• Join over 1.2 million students every month
  • Accelerate your learning by 29%
  • Unlimited access from just £6.99 per month
Page
  1. 1
    1
  2. 2
    2
  3. 3
    3
  4. 4
    4
  5. 5
    5
  6. 6
    6
  7. 7
    7
  8. 8
    8
  9. 9
    9

Investigation into the initial rate of hydrogen peroxide decomposition when the enzyme catalase is used.

Extracts from this document...

Introduction

Investigation into the initial rate of hydrogen peroxide decomposition when the enzyme catalase is used. When Hydrogen Peroxide is broken down there are two products, Oxygen and water. However, the breakdown of Hydrogen Peroxide requires the enzyme catalase which catalyses the reaction. Catalase is found in microbodies and in this experiment the source of catalase is yeast. The formula for the decomposition of Hydrogen peroxide is: (Catalase) H2O --> H2O + O2 The reaction is an anaerobic one, meaning it happens in the absence of oxygen. To measure the rate of the enzyme reaction I will collect the oxygen produced in the reaction over a two-minute period. Also, I will vary the concentration of the hydrogen peroxide each time. So my experiment will look at how the concentration of H2O2 affects the speed of an enzyme controlled reaction. Enzymes, such as catalase, are used to speed up a specific reaction. Each enzyme has an active site in which the break down of the substrate occurs. However, each enzyme's active site is shaped to fit one type of substrate and is said to be specific to the substrate. The specificity of an enzyme to its substrate is known as the 'Lock and Key' theory. Enzymes are globular proteins made up of amino acids and s in any globular protein; there are four types of bonding that give the protein its three-dimensional structure. The four types of bond are disulphide bond, hydrogen bond, ionic bond and hydrophobic interactions. When it has been shaped the amino acids that make up the enzyme's active site and called catalytic amino acids. The aim of this investigation is to find out how substrate concentration will affect the initial rate of reaction. Substrate concentration is an independent variable while the rate of reaction is a dependent variable. An independent variable is a variable that the values have already been chosen for, while the dependent variable is the result or measurement taken that would relies upon the value of the independent variable. ...read more.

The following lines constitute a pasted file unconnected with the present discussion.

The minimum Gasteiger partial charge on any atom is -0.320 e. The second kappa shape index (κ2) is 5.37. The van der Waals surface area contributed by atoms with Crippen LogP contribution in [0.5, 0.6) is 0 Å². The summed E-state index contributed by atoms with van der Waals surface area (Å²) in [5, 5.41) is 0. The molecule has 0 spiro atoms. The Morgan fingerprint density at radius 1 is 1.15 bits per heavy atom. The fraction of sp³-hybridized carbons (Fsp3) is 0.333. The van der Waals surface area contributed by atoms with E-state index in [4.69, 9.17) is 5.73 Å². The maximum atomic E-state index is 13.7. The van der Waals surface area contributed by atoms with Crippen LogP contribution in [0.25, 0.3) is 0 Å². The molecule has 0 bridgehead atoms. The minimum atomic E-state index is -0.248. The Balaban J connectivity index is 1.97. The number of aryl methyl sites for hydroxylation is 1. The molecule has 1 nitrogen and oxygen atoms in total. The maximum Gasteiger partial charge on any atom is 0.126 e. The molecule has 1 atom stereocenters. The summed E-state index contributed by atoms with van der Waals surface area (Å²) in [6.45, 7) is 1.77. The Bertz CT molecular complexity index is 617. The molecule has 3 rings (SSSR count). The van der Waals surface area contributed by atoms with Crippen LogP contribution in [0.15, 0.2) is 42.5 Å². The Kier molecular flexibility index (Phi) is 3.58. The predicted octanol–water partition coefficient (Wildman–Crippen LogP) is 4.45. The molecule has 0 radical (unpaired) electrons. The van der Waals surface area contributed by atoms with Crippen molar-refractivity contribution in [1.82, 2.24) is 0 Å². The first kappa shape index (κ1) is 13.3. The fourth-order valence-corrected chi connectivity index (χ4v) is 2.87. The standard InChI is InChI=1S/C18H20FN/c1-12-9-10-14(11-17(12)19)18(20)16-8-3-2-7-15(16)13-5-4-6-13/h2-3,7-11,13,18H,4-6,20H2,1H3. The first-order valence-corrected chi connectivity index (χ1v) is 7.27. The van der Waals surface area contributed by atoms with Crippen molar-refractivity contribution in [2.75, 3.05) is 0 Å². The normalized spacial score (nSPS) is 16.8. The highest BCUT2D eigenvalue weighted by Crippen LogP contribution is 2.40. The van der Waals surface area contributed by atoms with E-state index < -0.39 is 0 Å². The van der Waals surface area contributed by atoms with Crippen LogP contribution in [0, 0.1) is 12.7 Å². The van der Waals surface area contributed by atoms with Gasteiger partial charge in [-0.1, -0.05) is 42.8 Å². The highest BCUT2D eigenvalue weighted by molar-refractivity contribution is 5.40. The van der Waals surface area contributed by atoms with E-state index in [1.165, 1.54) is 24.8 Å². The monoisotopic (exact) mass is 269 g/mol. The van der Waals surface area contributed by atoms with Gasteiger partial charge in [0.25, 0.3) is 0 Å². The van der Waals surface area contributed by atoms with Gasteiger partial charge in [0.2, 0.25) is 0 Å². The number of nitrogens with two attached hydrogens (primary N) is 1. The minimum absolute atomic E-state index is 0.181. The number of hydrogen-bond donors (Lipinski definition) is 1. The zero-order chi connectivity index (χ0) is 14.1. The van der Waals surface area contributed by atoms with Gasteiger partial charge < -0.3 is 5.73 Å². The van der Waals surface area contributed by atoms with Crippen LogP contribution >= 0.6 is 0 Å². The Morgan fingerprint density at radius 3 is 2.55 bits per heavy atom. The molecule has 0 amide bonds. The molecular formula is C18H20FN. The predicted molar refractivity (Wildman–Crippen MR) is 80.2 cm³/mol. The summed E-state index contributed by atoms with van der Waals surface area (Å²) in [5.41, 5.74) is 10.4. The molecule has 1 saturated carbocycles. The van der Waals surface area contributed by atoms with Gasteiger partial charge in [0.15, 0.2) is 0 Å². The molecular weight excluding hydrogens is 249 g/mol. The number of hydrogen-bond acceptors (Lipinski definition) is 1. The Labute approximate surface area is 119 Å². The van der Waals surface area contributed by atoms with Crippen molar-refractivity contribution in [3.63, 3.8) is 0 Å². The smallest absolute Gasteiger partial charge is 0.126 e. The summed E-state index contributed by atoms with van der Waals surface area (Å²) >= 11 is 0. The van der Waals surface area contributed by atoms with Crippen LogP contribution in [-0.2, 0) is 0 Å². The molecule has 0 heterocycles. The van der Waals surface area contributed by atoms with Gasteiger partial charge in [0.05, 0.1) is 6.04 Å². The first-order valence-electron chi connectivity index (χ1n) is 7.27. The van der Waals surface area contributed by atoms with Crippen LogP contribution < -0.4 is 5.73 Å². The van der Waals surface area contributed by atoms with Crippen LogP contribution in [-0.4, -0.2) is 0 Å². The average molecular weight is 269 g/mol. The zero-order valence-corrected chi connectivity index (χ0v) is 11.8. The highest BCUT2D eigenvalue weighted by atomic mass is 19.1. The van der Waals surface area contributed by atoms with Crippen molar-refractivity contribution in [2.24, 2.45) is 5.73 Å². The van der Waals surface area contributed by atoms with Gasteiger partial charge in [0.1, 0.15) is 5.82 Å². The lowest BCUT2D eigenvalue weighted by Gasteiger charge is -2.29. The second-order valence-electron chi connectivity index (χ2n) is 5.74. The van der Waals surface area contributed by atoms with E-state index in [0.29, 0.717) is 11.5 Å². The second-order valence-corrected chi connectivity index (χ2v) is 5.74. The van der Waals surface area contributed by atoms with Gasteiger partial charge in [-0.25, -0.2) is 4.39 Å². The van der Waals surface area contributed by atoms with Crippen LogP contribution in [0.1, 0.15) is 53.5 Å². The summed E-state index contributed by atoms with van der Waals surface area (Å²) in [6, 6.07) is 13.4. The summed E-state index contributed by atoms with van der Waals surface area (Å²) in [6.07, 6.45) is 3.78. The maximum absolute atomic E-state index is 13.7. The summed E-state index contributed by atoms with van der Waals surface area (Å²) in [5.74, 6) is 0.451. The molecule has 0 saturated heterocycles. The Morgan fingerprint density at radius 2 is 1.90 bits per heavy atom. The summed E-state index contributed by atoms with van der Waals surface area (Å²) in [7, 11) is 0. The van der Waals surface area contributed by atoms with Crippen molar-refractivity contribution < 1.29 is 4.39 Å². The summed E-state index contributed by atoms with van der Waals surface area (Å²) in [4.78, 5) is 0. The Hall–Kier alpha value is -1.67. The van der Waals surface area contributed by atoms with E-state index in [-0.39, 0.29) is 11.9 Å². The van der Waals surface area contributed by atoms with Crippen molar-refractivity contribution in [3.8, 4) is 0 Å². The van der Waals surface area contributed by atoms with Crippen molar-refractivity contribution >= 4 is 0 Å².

Middle

If H2O2 is spilled then it should be covered with a mineral absorbent and then diluted with water. My results are as follows: O2 Collected (cm3) H2O2 (ml) H2O (ml) Time (sec) 1st 2nd 3rd Average 1 4 10 7 6 5 6 1 4 20 8 7 6 7 1 4 30 8 8 8 8 1 4 40 9 9 8 8.7 1 4 50 9 9 9 9 1 4 60 9 10 9 9.3 1 4 70 9 10 9 9.3 1 4 80 9 10 10 9.7 1 4 90 9 10 10 9.7 1 4 100 9 10 11 10 1 4 110 9 11 11 10.3 1 4 120 9 11 11 10.3 O2 Collected (cm3) H2O2 (ml) H2O (ml) Time (sec) 1st 2nd 3rd Average 2 3 10 4 7 12 7.7 2 3 20 4 9 16 9.7 2 3 30 8 11 18 12.3 2 3 40 9 14 20 14.3 2 3 50 12 17 24 17.7 2 3 60 15 22 28 21.7 2 3 70 19 26 33 26 2 3 80 22 28 36 28.7 2 3 90 25 31 40 32 2 3 100 27 33 43 34.3 2 3 110 28 35 46 36.3 2 3 120 29 36 47 37.3 O2 Collected (cm3) H2O2 (ml) H2O (ml) Time (sec) 1st 2nd 3rd Average 3 2 10 8 11 12 10.3 3 2 20 11 14 15 13.3 3 2 30 13 16 18 15.7 3 2 40 15 18 19 17.3 3 2 50 16 19 21 18.7 3 2 60 17 20 22 19.7 3 2 70 18 21 23 20.7 3 2 80 22 22 24 22.7 3 2 90 27 23 25 25 3 2 100 33 23 26 27.3 3 2 110 35 24 27 28.7 3 2 120 37 25 27 29.7 O2 Collected (cm3) ...read more.

Conclusion